2

After a bunch of research, it appears this is not possible, but I'm hoping someone here has found a way.

I am using a before update trigger on Opp to call a class which contains a future method with an HTTP callout. It all works fine. But in the test class, Limits.getCallouts() always returns 0.

Test.startTest();       
        update Opportunities;
        Integer callouts = Limits.getCallouts();
        system.debug('Callouts = '+callouts);
Test.stopTest();

The debug always shows 0, even though the debug log also shows that the callout was indeed made. I am successfully getting the response from my mock callout class.

USER_DEBUG [29]|DEBUG|Successful message sent, response: Thanks for all the fish!

USER_DEBUG [39]|DEBUG|Callouts = 0

This is always the case, whether I put the debug before stopTest, after stopTest, or even if I don't use start/stopTest at all.

How can one ever test the number of callouts they've made in a test class?

6

Typically, if I want to verify the callout is made and there may be asynchronous processing involve, I just track it on my mock.

class MyMock implements HttpCalloutMock
{
    Integer calls = 0;
    public HttpResponse respond(HttpRequest request)
    {
        calls++;
        // mock implementation here
    }
}

Then, in your test, you just cache your mock instance and assert against that.

MyMock mock = new MyMock();
Test.setMock(HttpCalloutMock, mock);

Test.startTest();
    // do stuff which invokes callout
Test.stopTest();

system.assertEquals(1, mock.calls, 'The mock should be called');
  • 1
    If you are teating a future method, you can't verify limits consumption. – Adrian Larson Sep 24 at 2:44
  • @AdrianLarson I just realized you could check the limits inside the mock. Nifty. – sfdcfox Sep 24 at 2:56
  • Yes, the test class tests a future method that does the callout - so the above will not work to test either? – JSF Sep 24 at 21:47
  • Yes it will. Try it out. If the callout is made your mock will increment. The reason you can't test directly is the code only runs when you call stopTest. But that resets limits so you can't verify a call was made. – Adrian Larson Sep 24 at 23:35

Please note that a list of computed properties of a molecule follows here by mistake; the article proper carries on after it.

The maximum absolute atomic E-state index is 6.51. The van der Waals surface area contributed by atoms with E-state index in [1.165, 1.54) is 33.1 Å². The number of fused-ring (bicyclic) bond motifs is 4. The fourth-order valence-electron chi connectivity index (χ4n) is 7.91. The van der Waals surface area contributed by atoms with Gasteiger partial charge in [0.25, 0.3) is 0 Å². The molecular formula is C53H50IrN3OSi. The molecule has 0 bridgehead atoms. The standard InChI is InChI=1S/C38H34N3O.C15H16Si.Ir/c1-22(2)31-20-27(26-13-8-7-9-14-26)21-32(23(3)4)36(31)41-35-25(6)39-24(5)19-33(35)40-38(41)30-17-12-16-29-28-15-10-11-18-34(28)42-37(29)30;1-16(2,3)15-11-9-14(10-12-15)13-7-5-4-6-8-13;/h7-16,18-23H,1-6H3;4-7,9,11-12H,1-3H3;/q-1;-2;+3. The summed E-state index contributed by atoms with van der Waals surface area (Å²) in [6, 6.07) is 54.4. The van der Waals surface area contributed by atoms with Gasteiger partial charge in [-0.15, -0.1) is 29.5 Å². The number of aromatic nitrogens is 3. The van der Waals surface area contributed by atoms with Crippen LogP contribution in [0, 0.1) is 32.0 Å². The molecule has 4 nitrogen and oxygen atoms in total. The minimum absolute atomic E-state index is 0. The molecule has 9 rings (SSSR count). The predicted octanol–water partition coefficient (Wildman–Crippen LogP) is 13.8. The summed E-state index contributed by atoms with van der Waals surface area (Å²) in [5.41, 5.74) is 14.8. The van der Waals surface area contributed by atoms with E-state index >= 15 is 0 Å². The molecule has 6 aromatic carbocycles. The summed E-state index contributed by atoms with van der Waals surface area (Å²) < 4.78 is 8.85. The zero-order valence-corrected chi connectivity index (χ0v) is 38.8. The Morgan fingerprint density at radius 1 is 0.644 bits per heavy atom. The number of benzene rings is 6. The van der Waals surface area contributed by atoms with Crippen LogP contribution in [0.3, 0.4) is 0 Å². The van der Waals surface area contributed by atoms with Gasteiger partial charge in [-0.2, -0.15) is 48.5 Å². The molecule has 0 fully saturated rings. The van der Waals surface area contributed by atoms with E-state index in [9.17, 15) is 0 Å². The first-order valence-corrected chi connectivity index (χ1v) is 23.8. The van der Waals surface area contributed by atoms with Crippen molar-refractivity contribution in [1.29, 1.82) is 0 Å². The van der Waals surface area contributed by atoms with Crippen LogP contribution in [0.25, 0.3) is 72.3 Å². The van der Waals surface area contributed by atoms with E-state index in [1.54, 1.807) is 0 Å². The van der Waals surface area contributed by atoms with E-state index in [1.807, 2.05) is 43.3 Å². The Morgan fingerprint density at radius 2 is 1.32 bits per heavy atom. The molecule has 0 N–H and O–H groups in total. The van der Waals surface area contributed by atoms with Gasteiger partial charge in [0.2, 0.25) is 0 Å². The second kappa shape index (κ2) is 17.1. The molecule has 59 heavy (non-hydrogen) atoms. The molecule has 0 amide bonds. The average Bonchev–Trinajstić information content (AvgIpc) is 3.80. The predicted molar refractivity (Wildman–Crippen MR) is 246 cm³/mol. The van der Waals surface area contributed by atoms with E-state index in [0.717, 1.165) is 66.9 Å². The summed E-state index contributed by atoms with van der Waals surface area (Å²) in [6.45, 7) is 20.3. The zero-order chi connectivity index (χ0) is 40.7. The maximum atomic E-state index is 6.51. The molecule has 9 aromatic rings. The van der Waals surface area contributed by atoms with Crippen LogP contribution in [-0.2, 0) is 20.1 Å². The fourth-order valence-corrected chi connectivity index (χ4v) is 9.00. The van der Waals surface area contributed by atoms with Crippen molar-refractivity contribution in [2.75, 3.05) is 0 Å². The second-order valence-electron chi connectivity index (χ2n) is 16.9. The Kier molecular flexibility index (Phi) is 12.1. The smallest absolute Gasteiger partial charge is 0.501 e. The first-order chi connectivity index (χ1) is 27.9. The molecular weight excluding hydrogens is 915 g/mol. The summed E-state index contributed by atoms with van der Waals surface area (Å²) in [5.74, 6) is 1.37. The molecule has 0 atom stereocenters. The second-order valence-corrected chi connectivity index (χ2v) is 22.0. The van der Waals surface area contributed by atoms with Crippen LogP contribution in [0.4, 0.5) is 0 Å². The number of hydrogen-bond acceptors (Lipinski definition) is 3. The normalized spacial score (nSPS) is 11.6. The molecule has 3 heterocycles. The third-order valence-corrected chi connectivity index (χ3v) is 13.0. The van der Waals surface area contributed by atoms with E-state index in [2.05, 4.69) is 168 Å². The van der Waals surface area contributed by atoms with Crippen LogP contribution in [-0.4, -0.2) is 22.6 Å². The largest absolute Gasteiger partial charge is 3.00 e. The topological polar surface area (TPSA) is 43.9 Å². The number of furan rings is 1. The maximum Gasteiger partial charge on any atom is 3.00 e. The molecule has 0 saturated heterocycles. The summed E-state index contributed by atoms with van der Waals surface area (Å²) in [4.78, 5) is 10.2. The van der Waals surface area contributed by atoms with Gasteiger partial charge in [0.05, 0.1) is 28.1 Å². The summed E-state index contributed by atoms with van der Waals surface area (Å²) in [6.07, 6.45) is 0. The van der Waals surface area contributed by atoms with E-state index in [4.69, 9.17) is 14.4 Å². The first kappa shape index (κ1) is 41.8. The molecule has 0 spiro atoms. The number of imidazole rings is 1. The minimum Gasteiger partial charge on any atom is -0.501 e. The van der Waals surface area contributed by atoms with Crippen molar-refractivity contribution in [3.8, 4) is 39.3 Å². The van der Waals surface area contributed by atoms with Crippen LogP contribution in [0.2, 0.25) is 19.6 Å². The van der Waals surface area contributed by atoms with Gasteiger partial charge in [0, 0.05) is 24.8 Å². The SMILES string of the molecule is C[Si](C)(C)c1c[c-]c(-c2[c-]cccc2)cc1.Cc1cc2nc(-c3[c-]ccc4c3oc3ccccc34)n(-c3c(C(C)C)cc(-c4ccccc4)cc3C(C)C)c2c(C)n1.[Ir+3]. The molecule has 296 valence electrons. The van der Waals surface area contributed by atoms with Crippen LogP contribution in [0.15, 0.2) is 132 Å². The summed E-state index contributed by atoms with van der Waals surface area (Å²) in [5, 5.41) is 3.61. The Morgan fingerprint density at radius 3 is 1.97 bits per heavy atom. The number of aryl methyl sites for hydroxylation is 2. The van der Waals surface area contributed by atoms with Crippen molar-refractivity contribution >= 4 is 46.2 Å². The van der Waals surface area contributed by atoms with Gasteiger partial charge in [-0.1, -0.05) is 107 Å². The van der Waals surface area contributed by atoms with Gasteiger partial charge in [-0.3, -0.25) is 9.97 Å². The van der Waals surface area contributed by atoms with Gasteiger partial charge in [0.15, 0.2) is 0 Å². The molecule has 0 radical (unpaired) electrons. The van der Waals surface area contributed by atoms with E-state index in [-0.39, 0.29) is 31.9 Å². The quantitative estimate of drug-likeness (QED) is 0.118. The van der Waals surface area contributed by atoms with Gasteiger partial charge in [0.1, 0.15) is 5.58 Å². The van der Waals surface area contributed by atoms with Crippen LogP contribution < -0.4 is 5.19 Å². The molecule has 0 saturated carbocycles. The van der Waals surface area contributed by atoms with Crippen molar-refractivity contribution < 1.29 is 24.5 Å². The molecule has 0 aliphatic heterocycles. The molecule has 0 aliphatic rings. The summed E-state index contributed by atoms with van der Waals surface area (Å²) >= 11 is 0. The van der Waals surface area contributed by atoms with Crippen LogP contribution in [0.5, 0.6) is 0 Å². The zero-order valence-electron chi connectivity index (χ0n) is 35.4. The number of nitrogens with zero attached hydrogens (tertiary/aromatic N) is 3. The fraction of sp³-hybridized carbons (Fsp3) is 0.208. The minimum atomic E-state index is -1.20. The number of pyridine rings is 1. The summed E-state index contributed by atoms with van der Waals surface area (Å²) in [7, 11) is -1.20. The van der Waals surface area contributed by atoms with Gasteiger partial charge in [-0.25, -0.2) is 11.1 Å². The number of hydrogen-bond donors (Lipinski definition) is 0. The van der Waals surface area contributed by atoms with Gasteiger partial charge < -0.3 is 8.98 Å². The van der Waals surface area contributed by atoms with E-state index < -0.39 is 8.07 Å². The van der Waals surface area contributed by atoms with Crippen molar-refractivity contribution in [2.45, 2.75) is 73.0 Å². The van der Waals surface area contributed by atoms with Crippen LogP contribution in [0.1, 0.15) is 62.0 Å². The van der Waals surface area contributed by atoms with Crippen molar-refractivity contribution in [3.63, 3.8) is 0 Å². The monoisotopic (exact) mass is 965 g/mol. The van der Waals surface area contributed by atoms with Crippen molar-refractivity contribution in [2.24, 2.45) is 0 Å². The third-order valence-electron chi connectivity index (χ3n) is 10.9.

• Thanks for this, yes that works out. I do believe that Integer calls needs to be public though. Interesting that Test.setMock does not actually run the mock, I always assumed it did, which would mean the test class wasn't actually testing any real code. But sure enough this only passes when the "do stuff" invokes the callout. Thanks – JSF Sep 25 at 5:51
0

It turns out to be zero because (a) the future method is not called until Test.stopTest(), and (b) immediately after Test.stopTest(), you go back in to the test's governor limits. In addition to Adrian's suggestion, you could also have a "universal" method that does the actual callout and provides a nice hook for consistent monitoring:

public class HttpCallout {
  @TestVisible static Integer calloutCounter = 0;
  public static HttpResponse doCallout(HttpRequest req) {
    calloutCounter++;
    return new Http().send(req);
  }
}

Other variants are possible, but this gives you an easy framework to manage this info. As a bonus, you could add try-catch logic, error logging, etc to provide a consistent API that your team can use for callouts.

Adrian's solution is also perfectly serviceable, I just prefer something that can be reused consistently and provide a "service layer" interface to callouts.


Edit: I just realized you can also test the limits inside the mock. Since this is already only used for unit tests, this should work just as well.

@isTest class q279143 {
    public class Mock implements HttpCalloutMock {
        public HttpResponse respond(HttpRequest req) {
            System.assertEquals(1, Limits.getCallouts());
            return new HttpResponse();
        }
    }
    @future(callout=true) static void method() {
        HttpRequest req = new HttpRequest();
        req.setMethod('GET');
        req.setEndpoint('https://www.google.com/');
        new Http().send(req);
    }
    @isTest static void test() {
        Test.startTest();
        Test.setMock(HttpCalloutMock.class, new Mock());
        q279143.method();
        Test.stopTest();
    }
}

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